One of the most important things we learn when we first come into contact with art is its near-total uniqueness.

Early on, we may have the impression that painting, like music, sculpture and other disciplines, is all, always, the same. Learning a bit more of the history of all of these expressions, we soon realize that perhaps the formats are similar, the tools with which art is made are the same, as are the languages, and certain guidelines that each tradition has carried with it. But, in the end, it’s the singularity of the artist which imposes itself over everything else. This is in such a way that a work of art becomes its own unique message, unrepeatable, and ascribed to its circumstances (while at the same time, it’s ascribed above them).

This simple, powerful finding is evident in the video below. It’s an animation by Cao Shu of the Academy of Art of China. In its one minute, it covers the multiple pictorial styles that have accompanied the history of humanity, from the religious paintings of ancient Egypt to the avant-garde of the 20th century, and all this without forgetting developments of Eastern painting.

The work is remarkable in its chosen presentation. By centering its route on the human figure, we witness that character’s gradual, dizzying transformation, as if painting itself were someone to whom life makes its changes – as, in effect, it actually happens.

 

 

Image: Van Gogh peignant des tournesols, Paul Gauguin (1888). Public Domain.

One of the most important things we learn when we first come into contact with art is its near-total uniqueness.

Early on, we may have the impression that painting, like music, sculpture and other disciplines, is all, always, the same. Learning a bit more of the history of all of these expressions, we soon realize that perhaps the formats are similar, the tools with which art is made are the same, as are the languages, and certain guidelines that each tradition has carried with it. But, in the end, it’s the singularity of the artist which imposes itself over everything else. This is in such a way that a work of art becomes its own unique message, unrepeatable, and ascribed to its circumstances (while at the same time, it’s ascribed above them).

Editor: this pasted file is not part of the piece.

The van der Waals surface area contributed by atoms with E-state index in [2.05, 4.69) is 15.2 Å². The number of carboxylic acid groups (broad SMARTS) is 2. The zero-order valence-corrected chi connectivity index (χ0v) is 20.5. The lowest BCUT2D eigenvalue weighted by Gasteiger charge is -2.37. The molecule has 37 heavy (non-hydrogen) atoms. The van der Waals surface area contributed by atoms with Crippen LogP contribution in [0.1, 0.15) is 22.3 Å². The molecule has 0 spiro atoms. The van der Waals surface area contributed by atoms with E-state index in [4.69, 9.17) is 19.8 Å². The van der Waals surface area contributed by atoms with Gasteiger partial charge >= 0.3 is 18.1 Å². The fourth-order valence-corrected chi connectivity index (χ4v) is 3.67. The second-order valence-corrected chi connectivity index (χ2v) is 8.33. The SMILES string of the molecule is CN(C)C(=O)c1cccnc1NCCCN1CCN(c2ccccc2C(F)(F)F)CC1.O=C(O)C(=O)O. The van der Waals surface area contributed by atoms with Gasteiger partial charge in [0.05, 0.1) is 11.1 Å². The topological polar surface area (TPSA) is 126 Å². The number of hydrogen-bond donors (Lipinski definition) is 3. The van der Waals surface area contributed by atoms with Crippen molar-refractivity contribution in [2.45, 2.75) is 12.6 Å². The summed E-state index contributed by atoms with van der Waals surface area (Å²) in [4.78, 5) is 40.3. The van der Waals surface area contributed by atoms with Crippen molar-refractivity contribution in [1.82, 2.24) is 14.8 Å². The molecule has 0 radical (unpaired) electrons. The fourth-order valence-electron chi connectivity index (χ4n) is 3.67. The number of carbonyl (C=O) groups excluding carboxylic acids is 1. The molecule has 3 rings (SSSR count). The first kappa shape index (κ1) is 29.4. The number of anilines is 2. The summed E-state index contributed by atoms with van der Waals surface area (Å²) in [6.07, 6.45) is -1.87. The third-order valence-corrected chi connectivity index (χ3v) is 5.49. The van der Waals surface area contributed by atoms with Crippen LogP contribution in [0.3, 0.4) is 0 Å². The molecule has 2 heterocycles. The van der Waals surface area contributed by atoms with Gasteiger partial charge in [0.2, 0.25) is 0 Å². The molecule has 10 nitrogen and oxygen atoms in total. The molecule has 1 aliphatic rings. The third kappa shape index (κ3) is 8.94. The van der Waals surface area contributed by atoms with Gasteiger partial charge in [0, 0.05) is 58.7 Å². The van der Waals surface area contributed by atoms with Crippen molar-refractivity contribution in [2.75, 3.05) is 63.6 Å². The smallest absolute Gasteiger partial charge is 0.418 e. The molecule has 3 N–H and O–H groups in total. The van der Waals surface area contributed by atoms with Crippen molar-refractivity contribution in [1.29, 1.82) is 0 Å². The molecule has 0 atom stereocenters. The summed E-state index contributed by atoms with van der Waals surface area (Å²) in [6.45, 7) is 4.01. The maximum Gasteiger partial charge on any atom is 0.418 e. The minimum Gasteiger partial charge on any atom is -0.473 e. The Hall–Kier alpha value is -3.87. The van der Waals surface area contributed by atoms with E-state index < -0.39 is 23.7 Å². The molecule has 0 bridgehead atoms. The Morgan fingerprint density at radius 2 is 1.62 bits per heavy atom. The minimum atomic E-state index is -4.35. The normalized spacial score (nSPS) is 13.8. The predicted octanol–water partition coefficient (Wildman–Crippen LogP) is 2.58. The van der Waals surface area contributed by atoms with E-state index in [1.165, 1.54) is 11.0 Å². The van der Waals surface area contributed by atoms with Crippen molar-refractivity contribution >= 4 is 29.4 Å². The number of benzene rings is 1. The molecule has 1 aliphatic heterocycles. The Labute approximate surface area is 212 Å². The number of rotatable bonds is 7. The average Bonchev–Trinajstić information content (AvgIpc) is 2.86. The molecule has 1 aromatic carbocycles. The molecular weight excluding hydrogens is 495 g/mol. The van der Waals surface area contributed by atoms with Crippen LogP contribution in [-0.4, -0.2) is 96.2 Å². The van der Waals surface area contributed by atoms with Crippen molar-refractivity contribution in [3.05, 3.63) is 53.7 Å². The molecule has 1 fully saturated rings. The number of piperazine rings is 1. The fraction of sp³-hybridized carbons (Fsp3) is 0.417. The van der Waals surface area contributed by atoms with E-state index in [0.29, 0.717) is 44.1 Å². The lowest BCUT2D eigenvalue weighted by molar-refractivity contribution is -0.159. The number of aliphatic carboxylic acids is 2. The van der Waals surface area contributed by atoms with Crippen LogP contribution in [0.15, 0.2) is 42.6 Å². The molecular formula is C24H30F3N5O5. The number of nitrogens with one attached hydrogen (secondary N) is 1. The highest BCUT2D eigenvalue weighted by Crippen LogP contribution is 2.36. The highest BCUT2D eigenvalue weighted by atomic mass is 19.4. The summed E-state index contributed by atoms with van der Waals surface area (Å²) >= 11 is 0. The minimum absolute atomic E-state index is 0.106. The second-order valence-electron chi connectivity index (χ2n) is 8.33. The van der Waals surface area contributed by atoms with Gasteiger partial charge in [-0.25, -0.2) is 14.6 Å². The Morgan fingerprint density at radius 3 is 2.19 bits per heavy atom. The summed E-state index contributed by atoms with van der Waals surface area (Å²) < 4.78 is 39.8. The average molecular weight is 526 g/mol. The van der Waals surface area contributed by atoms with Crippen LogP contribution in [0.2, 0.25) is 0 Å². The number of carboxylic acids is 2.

This simple, powerful finding is evident in the video below. It’s an animation by Cao Shu of the Academy of Art of China. In its one minute, it covers the multiple pictorial styles that have accompanied the history of humanity, from the religious paintings of ancient Egypt to the avant-garde of the 20th century, and all this without forgetting developments of Eastern painting.

The work is remarkable in its chosen presentation. By centering its route on the human figure, we witness that character’s gradual, dizzying transformation, as if painting itself were someone to whom life makes its changes – as, in effect, it actually happens.

 

 

Image: Van Gogh peignant des tournesols, Paul Gauguin (1888). Public Domain.